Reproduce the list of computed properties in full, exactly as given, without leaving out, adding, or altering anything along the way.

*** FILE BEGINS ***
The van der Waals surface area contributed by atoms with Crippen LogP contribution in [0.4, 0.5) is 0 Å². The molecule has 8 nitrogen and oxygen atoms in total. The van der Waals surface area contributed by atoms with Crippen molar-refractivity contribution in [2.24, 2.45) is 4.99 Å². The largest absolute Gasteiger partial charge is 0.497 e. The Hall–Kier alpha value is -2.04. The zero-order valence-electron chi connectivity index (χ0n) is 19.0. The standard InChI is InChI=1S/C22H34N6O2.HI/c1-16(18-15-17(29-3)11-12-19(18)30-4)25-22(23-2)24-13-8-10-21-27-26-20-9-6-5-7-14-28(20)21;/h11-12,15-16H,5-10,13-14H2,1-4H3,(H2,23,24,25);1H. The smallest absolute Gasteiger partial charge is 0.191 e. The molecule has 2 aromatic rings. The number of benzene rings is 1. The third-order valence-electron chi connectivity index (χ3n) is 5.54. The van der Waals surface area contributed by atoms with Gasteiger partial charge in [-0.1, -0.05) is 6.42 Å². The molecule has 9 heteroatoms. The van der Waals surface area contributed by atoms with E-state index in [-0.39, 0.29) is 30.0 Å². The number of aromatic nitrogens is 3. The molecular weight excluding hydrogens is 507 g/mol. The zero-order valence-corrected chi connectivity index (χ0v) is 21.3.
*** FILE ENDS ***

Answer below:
The van der Waals surface area contributed by atoms with Crippen LogP contribution in [0.4, 0.5) is 0 Å². The molecule has 8 nitrogen and oxygen atoms in total. The van der Waals surface area contributed by atoms with Crippen molar-refractivity contribution in [2.24, 2.45) is 4.99 Å². The largest absolute Gasteiger partial charge is 0.497 e. The Hall–Kier alpha value is -2.04. The zero-order valence-electron chi connectivity index (χ0n) is 19.0. The standard InChI is InChI=1S/C22H34N6O2.HI/c1-16(18-15-17(29-3)11-12-19(18)30-4)25-22(23-2)24-13-8-10-21-27-26-20-9-6-5-7-14-28(20)21;/h11-12,15-16H,5-10,13-14H2,1-4H3,(H2,23,24,25);1H. The smallest absolute Gasteiger partial charge is 0.191 e. The molecule has 2 aromatic rings. The number of benzene rings is 1. The third-order valence-electron chi connectivity index (χ3n) is 5.54. The van der Waals surface area contributed by atoms with Gasteiger partial charge in [-0.1, -0.05) is 6.42 Å². The molecule has 9 heteroatoms. The van der Waals surface area contributed by atoms with E-state index in [-0.39, 0.29) is 30.0 Å². The number of aromatic nitrogens is 3. The molecular weight excluding hydrogens is 507 g/mol. The zero-order valence-corrected chi connectivity index (χ0v) is 21.3.